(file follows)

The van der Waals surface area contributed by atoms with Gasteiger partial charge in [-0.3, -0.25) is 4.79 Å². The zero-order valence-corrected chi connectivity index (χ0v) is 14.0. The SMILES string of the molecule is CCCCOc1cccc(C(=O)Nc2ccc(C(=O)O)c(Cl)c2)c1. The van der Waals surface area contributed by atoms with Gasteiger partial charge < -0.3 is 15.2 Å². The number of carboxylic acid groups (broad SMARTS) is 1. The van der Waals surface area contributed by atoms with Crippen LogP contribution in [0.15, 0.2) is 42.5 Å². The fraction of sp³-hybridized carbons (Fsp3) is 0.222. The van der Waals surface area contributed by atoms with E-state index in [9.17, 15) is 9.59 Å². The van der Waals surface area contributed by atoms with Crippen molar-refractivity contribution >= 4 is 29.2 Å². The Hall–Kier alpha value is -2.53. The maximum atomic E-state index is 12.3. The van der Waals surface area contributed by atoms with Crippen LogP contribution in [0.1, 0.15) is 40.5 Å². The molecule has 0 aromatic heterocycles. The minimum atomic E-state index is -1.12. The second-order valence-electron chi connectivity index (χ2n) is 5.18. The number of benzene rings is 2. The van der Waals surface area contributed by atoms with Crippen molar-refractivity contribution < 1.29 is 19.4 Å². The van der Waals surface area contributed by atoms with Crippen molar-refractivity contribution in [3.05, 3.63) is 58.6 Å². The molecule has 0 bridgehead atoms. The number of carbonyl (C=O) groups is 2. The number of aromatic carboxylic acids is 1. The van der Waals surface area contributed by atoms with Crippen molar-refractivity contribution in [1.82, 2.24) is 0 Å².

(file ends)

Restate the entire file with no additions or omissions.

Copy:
The van der Waals surface area contributed by atoms with Gasteiger partial charge in [-0.3, -0.25) is 4.79 Å². The zero-order valence-corrected chi connectivity index (χ0v) is 14.0. The SMILES string of the molecule is CCCCOc1cccc(C(=O)Nc2ccc(C(=O)O)c(Cl)c2)c1. The van der Waals surface area contributed by atoms with Gasteiger partial charge < -0.3 is 15.2 Å². The number of carboxylic acid groups (broad SMARTS) is 1. The van der Waals surface area contributed by atoms with Crippen LogP contribution in [0.15, 0.2) is 42.5 Å². The fraction of sp³-hybridized carbons (Fsp3) is 0.222. The van der Waals surface area contributed by atoms with E-state index in [9.17, 15) is 9.59 Å². The van der Waals surface area contributed by atoms with Crippen molar-refractivity contribution >= 4 is 29.2 Å². The Hall–Kier alpha value is -2.53. The maximum atomic E-state index is 12.3. The van der Waals surface area contributed by atoms with Crippen LogP contribution in [0.1, 0.15) is 40.5 Å². The molecule has 0 aromatic heterocycles. The minimum atomic E-state index is -1.12. The second-order valence-electron chi connectivity index (χ2n) is 5.18. The number of benzene rings is 2. The van der Waals surface area contributed by atoms with Crippen molar-refractivity contribution < 1.29 is 19.4 Å². The van der Waals surface area contributed by atoms with Crippen molar-refractivity contribution in [3.05, 3.63) is 58.6 Å². The molecule has 0 bridgehead atoms. The number of carbonyl (C=O) groups is 2. The number of aromatic carboxylic acids is 1. The van der Waals surface area contributed by atoms with Crippen molar-refractivity contribution in [1.82, 2.24) is 0 Å².